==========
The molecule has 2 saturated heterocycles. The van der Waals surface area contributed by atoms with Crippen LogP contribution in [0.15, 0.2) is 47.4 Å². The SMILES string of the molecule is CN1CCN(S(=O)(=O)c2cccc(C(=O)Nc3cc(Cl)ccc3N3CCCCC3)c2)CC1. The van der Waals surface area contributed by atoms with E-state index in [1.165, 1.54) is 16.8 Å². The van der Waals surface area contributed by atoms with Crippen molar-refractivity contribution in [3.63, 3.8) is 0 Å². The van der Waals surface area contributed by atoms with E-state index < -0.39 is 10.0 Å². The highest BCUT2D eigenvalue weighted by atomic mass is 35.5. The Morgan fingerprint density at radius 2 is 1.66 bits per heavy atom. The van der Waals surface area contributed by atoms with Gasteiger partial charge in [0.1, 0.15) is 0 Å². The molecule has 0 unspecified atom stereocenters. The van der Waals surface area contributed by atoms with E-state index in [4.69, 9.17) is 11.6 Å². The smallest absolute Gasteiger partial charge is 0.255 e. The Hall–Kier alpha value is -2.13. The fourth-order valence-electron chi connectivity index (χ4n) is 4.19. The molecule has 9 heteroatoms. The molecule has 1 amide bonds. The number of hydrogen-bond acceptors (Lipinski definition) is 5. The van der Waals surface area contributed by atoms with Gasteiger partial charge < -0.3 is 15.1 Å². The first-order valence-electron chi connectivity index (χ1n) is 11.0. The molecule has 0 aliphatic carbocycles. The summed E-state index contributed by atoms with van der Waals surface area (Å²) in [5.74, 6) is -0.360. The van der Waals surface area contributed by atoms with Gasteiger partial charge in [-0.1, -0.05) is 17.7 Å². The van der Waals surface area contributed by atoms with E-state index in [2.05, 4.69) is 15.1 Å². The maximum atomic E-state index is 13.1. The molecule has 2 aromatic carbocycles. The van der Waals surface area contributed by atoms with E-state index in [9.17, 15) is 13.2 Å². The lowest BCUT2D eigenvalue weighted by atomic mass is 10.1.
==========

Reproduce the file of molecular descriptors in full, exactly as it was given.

The molecule has 2 saturated heterocycles. The van der Waals surface area contributed by atoms with Crippen LogP contribution in [0.15, 0.2) is 47.4 Å². The SMILES string of the molecule is CN1CCN(S(=O)(=O)c2cccc(C(=O)Nc3cc(Cl)ccc3N3CCCCC3)c2)CC1. The van der Waals surface area contributed by atoms with E-state index in [1.165, 1.54) is 16.8 Å². The van der Waals surface area contributed by atoms with Crippen molar-refractivity contribution in [3.63, 3.8) is 0 Å². The van der Waals surface area contributed by atoms with E-state index < -0.39 is 10.0 Å². The highest BCUT2D eigenvalue weighted by atomic mass is 35.5. The Morgan fingerprint density at radius 2 is 1.66 bits per heavy atom. The van der Waals surface area contributed by atoms with Gasteiger partial charge in [0.1, 0.15) is 0 Å². The molecule has 0 unspecified atom stereocenters. The van der Waals surface area contributed by atoms with E-state index in [4.69, 9.17) is 11.6 Å². The smallest absolute Gasteiger partial charge is 0.255 e. The Hall–Kier alpha value is -2.13. The fourth-order valence-electron chi connectivity index (χ4n) is 4.19. The molecule has 9 heteroatoms. The molecule has 1 amide bonds. The number of hydrogen-bond acceptors (Lipinski definition) is 5. The van der Waals surface area contributed by atoms with Gasteiger partial charge < -0.3 is 15.1 Å². The first-order valence-electron chi connectivity index (χ1n) is 11.0. The molecule has 0 aliphatic carbocycles. The summed E-state index contributed by atoms with van der Waals surface area (Å²) in [5.74, 6) is -0.360. The van der Waals surface area contributed by atoms with Gasteiger partial charge in [-0.1, -0.05) is 17.7 Å². The van der Waals surface area contributed by atoms with E-state index in [2.05, 4.69) is 15.1 Å². The maximum atomic E-state index is 13.1. The molecule has 2 aromatic carbocycles. The van der Waals surface area contributed by atoms with E-state index in [9.17, 15) is 13.2 Å². The lowest BCUT2D eigenvalue weighted by atomic mass is 10.1.